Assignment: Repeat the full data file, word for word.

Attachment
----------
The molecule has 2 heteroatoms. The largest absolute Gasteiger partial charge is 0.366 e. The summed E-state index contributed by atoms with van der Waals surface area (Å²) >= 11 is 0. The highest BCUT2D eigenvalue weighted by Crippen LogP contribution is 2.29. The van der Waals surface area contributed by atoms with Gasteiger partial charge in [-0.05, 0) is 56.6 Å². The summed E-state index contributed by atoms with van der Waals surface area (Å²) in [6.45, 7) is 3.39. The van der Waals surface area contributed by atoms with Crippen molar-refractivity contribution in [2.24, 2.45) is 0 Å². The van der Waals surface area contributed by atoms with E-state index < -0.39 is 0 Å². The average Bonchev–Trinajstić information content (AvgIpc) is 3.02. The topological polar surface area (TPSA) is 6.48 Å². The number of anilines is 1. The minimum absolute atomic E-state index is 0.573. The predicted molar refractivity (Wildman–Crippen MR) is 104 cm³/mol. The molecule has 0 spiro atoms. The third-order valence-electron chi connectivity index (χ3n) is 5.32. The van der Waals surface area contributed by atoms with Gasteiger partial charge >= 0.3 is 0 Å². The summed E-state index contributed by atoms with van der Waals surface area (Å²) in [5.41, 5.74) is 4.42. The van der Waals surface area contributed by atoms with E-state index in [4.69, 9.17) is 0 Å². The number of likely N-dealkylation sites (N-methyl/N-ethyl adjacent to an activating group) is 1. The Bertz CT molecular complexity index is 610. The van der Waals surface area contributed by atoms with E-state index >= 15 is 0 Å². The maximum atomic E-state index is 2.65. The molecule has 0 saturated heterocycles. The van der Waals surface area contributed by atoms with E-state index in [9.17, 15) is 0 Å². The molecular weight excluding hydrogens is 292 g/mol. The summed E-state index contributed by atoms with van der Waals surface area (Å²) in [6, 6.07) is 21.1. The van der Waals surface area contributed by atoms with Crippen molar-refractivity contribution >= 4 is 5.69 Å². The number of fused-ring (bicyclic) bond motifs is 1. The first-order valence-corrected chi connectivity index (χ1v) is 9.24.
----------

The molecule has 2 heteroatoms. The largest absolute Gasteiger partial charge is 0.366 e. The summed E-state index contributed by atoms with van der Waals surface area (Å²) >= 11 is 0. The highest BCUT2D eigenvalue weighted by Crippen LogP contribution is 2.29. The van der Waals surface area contributed by atoms with Gasteiger partial charge in [-0.05, 0) is 56.6 Å². The summed E-state index contributed by atoms with van der Waals surface area (Å²) in [6.45, 7) is 3.39. The van der Waals surface area contributed by atoms with Crippen molar-refractivity contribution in [2.24, 2.45) is 0 Å². The van der Waals surface area contributed by atoms with E-state index < -0.39 is 0 Å². The average Bonchev–Trinajstić information content (AvgIpc) is 3.02. The topological polar surface area (TPSA) is 6.48 Å². The number of anilines is 1. The minimum absolute atomic E-state index is 0.573. The predicted molar refractivity (Wildman–Crippen MR) is 104 cm³/mol. The molecule has 0 spiro atoms. The third-order valence-electron chi connectivity index (χ3n) is 5.32. The van der Waals surface area contributed by atoms with Gasteiger partial charge >= 0.3 is 0 Å². The summed E-state index contributed by atoms with van der Waals surface area (Å²) in [5.41, 5.74) is 4.42. The van der Waals surface area contributed by atoms with E-state index in [4.69, 9.17) is 0 Å². The number of likely N-dealkylation sites (N-methyl/N-ethyl adjacent to an activating group) is 1. The Bertz CT molecular complexity index is 610. The van der Waals surface area contributed by atoms with E-state index >= 15 is 0 Å². The maximum atomic E-state index is 2.65. The molecule has 0 saturated heterocycles. The van der Waals surface area contributed by atoms with E-state index in [9.17, 15) is 0 Å². The molecular weight excluding hydrogens is 292 g/mol. The summed E-state index contributed by atoms with van der Waals surface area (Å²) in [6, 6.07) is 21.1. The van der Waals surface area contributed by atoms with Crippen molar-refractivity contribution >= 4 is 5.69 Å². The number of fused-ring (bicyclic) bond motifs is 1. The first-order valence-corrected chi connectivity index (χ1v) is 9.24.